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March 30, 2018
Two weeks ago, the IAFF lost three brothers in the line of duty — two fire fighters from York City, Pennsylvania, and one from New York City. While thousands will gather to honor the deceased, the grieving process has just begun for those closest to the loss.
Grief is a normal response of sorrow, heartache or loss that occurs after losing someone or something important to you. Grief can also occur in the aftermath of a major disaster or other traumatic event. In these instances, you may or may not have a close relationship with those lost. When a fire fighter dies in the line of duty, crew members will experience feelings of grief.
Grief is not considered a psychological disorder, but does involve several emotional, behavioral and physiological reactions:
These reactions are considered normal. Grief can be experienced differently from person to person. While some will find relief in the support of crew and family, others will prefer to be alone. For most, the reactions described above usually subside within a few weeks or months. The individual can accept the loss and function in the new normal. For some, however, grief can linger and transform into complicated grief, which can also be diagnosed as clinical depression.
Key differences between grief and complicated grief:
|Waves of emotion come and go||Sadness, anger or despair are daily and persistent|
|Despite desire to withdraw, individual responds positively to social support||Individual is unable to feel comfort from social support|
|Individual has good days and bad days||Individual has mostly bad days and daily functioning is consistently impaired|
|Sporadic thoughts of death are tied to desire to reunite with deceased, or a general curiosity about death||Recurring thoughts of death are tied to feeling worthless, undeserving or unable to cope|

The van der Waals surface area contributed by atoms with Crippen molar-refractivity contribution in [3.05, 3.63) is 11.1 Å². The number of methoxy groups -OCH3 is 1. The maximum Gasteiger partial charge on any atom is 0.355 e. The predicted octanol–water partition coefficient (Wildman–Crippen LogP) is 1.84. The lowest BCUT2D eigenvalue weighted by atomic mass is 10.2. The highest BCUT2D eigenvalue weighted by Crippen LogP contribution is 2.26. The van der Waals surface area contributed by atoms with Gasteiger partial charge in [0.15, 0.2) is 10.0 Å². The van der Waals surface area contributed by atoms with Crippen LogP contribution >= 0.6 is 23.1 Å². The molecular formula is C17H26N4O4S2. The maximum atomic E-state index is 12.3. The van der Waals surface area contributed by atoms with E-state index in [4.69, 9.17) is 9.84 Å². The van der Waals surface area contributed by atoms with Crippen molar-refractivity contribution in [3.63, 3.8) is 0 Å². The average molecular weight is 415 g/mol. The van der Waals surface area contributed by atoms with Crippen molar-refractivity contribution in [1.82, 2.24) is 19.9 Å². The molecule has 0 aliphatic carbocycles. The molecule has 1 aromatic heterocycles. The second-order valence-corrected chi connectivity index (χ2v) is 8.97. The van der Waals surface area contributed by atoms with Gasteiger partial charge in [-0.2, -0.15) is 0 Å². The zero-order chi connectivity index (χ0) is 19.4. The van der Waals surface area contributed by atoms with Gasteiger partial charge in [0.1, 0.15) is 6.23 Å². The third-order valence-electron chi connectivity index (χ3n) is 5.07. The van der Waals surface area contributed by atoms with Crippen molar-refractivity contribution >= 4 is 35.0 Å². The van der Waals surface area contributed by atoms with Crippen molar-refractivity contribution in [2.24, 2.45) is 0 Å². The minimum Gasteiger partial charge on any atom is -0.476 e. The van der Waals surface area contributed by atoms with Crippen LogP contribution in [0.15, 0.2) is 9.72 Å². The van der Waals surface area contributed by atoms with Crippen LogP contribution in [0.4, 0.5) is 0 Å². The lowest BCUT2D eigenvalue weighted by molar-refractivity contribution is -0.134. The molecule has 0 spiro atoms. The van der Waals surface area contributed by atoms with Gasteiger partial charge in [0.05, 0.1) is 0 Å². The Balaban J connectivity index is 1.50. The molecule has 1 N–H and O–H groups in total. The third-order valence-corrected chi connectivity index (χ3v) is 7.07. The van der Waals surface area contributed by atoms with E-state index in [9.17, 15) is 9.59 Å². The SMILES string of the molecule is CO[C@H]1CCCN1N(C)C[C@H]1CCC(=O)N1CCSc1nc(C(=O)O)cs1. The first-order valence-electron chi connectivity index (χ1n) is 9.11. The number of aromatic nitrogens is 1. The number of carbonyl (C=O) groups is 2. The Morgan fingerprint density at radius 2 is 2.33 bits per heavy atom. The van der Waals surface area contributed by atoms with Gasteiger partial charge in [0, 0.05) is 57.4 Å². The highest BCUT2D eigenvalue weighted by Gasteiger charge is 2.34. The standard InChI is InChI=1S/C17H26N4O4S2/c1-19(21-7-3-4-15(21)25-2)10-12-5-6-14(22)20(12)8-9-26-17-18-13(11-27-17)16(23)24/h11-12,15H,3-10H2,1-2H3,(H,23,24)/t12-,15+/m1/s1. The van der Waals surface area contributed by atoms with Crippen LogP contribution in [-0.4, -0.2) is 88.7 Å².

While grief is a universal human reaction, for fire fighters and paramedics, some aspects of the grieving process are influenced by the unique aspects of job. When a fire fighter or paramedic dies in the line of duty, crew members may still be responsible for clearing the scene, carrying out usual protocol, notifying family members and other required duties.
While funerals and memorial services offer a rare moment to pause and truly honor the loss, many fire fighters and paramedics are back to work the same or next day.
Regardless of their grief or emotional state, fire fighters on shift are expected to function at full capacity, make immediate critical decisions and protect the community at large. While work provides an important sense of structure, routine and normalcy that help facilitate the grieving process, work can also be used to avoid emotion, which can complicate the grieving process.
Most fire fighters and paramedics function extremely well under pressure and the fast-paced nature of the job. For many, the hardest part is coping with the down time after a shift has ended or the memorial services have concluded. Coping with grief may challenge you to act the opposite way you feel. Examples include:
Fire fighters and paramedics have a calling to serve others, protect their community and each other. When a line-of-duty death occurs, those brothers and sisters directly or indirectly involved with an incident may experience survivor’s guilt.
This occurs when an individual feels a sense of guilt that they survived the traumatic incident when the deceased did not. Feelings that the survivor should have done more to prevent the loss may also be triggered. When an individual or department faces a tragic loss, it’s important to acknowledge these feelings with others. Talking to someone is necessary to express emotion and evaluate the truth of your feelings. Reach out to a trusted friend, chaplain, peer support team or your EAP. Survivor’s guilt is a normal response to an unnatural loss. Talking about it helps.
If you are struggling to cope, reach out to The IAFF Center of Excellence for Behavioral Health and Treatment Recovery today to determine what level of treatment may be right for you.